History of the OHG.


STOP PRESS: The PortBUG understands that the OHG will be open from Queen St, Croydon all the way through to the Adelaide Parklands in early March, 2018. See recent blog posts for details.

Origins:  Establishing a long distance, ‘low stress’ City-to-Port Bicycle Route – away from arterial roads & linked to the Outer Harbour rail corridor and local bike networks – has long been on the agenda of the Port Adelaide Bicycle User Group. Our focus really started to come together with a way-finding ‘saddle survey’ we undertook in 2005 & a subsequent illustrated proposal for ‘The Port-City Green Travel Corridor (‘The GreenLink’) – which we provided as an illustrated booklet to the PA/E Council & to Patrick Conlon, the Transport Minister of the day. This booklet identified the route’s potential as well as some of the specific challenges involved.

SiN CoverIn cooperation with the Bicycle Institute of S.A. we recommended that the GreenLink route development be incorporated into an overall Adelaide Greenway Network plan. An initial Network Plan was then published in SA’s 2006  ‘Safety in Numbers’ bicycle strategy (2006-10). PortBUG’s  GreenLink proposal was also adopted as a major focus for the Port Adelaide/Enfield Council’s first Local Area Strategic Bicycle Plan (2008-12).


Greenway Policy

Labour State Transport Minister Pat Conlon was particularly interested in cycling & had his own vision for a Greenway Network across Adelaide. In 2010 the S.A Labour Party published a ‘Greenways and Cycle Paths Policy’ to stimulate local government agendas. A more detailed vision for Adelaide’s Greenway Network subsequently appeared in SA’s ’30 Year Plan for Greater Adelaide’, also linked to the Governments sustainable transport, housing, health & economic development policies.

Outer_Harbor_Greenway_labeled_60pctRoute:  The State Government’s proposed route for the Outer Harbour Greenway – particularly between the City and Port Adelaide – follows the Outer Harbour rail reserve & PortBUG’s original 2005 recommendations. The route is not on the rail reserve itself but follows the rail alignment on nearby pathways, adjacent local roads & on public parklands where available. The PortBUG had originally recommended this ‘local road’ approach to:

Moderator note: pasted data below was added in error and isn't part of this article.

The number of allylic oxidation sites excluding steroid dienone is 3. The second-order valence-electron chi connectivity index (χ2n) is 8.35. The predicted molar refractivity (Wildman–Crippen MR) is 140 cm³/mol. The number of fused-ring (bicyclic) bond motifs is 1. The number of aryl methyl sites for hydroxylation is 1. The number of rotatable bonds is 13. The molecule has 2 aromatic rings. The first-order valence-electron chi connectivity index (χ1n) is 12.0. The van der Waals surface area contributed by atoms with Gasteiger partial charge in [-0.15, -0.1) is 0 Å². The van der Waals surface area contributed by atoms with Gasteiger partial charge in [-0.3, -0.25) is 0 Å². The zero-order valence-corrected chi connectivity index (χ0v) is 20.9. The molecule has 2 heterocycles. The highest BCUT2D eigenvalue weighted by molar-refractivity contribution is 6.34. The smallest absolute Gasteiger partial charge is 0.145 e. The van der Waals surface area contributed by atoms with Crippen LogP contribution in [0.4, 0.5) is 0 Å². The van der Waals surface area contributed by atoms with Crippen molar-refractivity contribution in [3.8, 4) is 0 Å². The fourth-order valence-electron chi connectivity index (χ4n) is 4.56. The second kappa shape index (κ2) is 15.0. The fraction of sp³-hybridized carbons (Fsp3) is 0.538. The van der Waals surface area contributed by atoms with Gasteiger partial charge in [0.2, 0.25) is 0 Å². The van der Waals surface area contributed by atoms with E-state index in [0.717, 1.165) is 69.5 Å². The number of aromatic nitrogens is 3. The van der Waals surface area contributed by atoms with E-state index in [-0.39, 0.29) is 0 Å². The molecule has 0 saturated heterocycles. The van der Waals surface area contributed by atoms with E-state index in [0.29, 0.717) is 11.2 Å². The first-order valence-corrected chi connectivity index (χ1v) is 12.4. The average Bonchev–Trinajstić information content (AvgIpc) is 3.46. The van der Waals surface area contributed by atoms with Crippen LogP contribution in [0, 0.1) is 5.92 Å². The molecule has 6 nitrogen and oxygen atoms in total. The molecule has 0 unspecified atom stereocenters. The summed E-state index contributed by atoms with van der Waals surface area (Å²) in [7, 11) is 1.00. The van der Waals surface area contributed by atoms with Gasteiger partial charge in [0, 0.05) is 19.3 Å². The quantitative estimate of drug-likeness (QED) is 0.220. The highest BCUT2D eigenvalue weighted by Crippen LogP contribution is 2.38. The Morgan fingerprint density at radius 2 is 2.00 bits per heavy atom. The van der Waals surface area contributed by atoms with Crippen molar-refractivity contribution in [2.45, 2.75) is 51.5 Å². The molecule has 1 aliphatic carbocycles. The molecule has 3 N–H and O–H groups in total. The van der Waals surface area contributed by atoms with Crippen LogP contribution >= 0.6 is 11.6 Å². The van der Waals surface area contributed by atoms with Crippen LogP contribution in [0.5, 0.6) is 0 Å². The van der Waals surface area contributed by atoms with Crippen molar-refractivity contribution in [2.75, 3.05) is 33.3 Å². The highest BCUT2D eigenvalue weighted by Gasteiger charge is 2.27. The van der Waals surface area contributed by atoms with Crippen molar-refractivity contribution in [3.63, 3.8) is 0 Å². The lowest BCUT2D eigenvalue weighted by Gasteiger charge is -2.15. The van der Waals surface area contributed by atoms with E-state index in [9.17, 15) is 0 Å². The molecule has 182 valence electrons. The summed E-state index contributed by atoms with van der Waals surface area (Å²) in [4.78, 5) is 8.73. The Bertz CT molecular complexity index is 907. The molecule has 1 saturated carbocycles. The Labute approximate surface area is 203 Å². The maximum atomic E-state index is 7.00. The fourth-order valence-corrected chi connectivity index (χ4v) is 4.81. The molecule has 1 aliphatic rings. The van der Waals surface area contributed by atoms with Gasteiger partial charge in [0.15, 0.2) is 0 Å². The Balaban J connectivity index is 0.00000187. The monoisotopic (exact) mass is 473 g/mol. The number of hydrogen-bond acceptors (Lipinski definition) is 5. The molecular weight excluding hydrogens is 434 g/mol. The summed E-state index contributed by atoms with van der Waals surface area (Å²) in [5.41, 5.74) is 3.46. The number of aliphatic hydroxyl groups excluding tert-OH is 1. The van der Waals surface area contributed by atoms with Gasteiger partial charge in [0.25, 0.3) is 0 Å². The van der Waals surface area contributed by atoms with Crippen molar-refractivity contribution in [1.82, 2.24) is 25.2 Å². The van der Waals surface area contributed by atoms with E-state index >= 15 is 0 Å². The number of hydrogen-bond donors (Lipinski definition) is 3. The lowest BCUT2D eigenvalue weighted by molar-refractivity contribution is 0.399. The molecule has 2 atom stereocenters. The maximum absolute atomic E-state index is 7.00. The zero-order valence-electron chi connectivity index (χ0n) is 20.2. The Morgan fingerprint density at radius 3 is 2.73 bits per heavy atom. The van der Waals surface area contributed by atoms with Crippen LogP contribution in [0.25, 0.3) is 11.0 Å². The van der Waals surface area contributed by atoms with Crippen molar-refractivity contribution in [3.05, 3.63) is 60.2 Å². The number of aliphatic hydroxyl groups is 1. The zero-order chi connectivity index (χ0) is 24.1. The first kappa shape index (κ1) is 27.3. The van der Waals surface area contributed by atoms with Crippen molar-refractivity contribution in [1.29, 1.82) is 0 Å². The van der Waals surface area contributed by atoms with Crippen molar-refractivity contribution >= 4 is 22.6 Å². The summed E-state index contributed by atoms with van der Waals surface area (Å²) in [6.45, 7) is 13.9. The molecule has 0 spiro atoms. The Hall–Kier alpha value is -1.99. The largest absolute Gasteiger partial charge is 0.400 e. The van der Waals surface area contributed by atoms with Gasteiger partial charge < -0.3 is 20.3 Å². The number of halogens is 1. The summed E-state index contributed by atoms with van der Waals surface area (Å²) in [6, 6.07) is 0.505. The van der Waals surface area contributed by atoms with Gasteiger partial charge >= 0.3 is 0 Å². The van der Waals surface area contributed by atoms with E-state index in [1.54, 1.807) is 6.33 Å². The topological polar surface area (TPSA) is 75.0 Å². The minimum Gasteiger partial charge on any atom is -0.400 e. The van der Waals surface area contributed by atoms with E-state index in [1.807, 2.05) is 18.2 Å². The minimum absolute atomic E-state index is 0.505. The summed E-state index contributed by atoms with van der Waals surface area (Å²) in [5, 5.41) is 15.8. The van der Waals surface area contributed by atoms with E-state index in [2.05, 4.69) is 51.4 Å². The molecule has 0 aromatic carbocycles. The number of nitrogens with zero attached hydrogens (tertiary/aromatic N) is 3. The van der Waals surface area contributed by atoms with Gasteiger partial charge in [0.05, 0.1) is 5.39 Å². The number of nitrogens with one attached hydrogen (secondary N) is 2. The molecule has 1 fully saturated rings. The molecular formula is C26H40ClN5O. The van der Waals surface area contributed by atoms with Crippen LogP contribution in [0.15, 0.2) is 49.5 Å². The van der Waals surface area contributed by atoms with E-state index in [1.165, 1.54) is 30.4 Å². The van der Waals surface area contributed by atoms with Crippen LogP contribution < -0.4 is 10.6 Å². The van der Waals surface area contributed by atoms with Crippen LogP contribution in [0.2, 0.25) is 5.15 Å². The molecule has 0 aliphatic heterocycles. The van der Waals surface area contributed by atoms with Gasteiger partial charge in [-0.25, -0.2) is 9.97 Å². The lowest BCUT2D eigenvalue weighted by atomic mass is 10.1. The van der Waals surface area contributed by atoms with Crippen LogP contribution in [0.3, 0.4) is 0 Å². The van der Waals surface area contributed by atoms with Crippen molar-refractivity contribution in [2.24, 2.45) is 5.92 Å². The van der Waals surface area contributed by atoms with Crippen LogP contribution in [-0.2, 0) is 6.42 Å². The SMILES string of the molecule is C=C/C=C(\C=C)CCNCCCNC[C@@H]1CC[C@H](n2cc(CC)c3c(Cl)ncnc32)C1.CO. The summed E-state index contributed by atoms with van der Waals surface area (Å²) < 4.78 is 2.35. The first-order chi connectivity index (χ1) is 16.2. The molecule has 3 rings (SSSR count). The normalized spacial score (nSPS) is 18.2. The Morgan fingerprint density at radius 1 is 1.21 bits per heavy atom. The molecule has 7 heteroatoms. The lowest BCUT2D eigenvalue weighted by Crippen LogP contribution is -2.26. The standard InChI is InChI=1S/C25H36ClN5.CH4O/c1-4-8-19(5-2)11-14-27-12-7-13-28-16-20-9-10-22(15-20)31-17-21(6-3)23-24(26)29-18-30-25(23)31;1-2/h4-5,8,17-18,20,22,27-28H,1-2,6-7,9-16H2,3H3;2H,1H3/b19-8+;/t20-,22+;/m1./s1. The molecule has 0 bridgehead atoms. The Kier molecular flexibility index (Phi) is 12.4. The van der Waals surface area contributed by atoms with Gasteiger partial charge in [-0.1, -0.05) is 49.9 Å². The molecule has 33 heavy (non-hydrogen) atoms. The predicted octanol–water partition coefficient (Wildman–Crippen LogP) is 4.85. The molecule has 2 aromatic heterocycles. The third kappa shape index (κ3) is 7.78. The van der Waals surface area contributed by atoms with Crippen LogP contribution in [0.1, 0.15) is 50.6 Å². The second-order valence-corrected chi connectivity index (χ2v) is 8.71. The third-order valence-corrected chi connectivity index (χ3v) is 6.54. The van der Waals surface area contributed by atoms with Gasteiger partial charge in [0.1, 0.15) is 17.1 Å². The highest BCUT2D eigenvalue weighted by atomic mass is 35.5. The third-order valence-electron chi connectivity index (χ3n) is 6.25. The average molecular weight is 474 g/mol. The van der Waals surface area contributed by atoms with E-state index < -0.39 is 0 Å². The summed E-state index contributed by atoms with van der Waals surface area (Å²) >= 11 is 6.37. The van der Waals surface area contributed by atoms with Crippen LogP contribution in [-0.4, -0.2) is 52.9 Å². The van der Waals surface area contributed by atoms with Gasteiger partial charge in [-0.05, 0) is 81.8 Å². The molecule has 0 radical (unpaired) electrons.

• minimise costs
  • get the route established quickly & then…
  • assist further refinement over time.
Premier Rann announces Greenway Project funding.

Premier Rann announces Greenway Project funding.

Funding:  In 2010 Premier Rann announced a four year funding package of $12M for the city-wide Greenway Project (2010-13) with initial work focussing on Greenways to the south of the CBD & to Glenelg.

In late 2012 the Dep’t for Planning, Transport & Infrastructure informed the BUG that the Outer Harbour Greenway would be ‘next on the list’ and indeed, its development started to take shape over 2013. Development has largely been driven by the State Government’s transport department (DPTI) with responsibility gradually devolving to the two Councils involved (City of Charles Sturt and Port Adelaide/Enfield).

New Infrastructure:  New infrastructure includes:

  • a steel bridge installed by the Charles Sturt Council (Rosetta Street)
  • four brand new bicycle and pedestrian activated (BPA) road crossings (Semaphore Road, Cheltenham Parade, Woodville Road and David Terrace)
  • several hundred metres of new shared-use pathway (SUP), at Rosewater, Woodville, St Clair & Bowden
  • new bike/pedestrian overpasses at Chief St & South Road
  • many new ramps, short linkages  & crossing access pathways
  • new lighting at Rosewater, St Clair & Rosewater
  • consistent advisory & destination signage along the route.

Rebuilding and resurfacing of existing pathways has occurred at several points including Alberton & Rosewater & at the new St Clair rail station. Some ‘bike friendly’ active rail crossings have been installed (these greatly facilitate bike access to the Greenway & also improve crossing safety for people using mobility devices & wheelchairs). Significant Greenway access has also been provided by the Port Renewal Authority’s new pathway around the Harbour Loop & across the Birkenhead Bridge.

Completion:  In early 2017 additional works complete most of the Northern sections of the Outer Harbour Greenway by providing off-road bike path linkages to join up local roads. We understand that current planning is also focussed on provision of safe and efficient Greenway linkages through the waterfront precincts in the Port where major new building developments are underway.


Proposed bike bridge over South Rd.

At the City end of the OH Greenway the Torrens-to-Torrens project at South Road will provide a bikeway overpass over South Road alongside the new rail overpass. This will be a major step towards completion of the Greenway as a continuous and effective off-road cycling route to and from the City.


The remaining sections (between Chief Street and Park Terrace) will be completed as part of the Torrens Junction Project (which will bring the Outer Harbour Rail line under the freight route and create a new station precinct at Bowden) & an additional DPTI pathway & bridge project between Edward & Chief Streets. It is anticipated that these new bike routes will be open by early 2018.



2 Responses to History of the OHG.

  1. K B says:

    Is there a map of the greenway anywhere?


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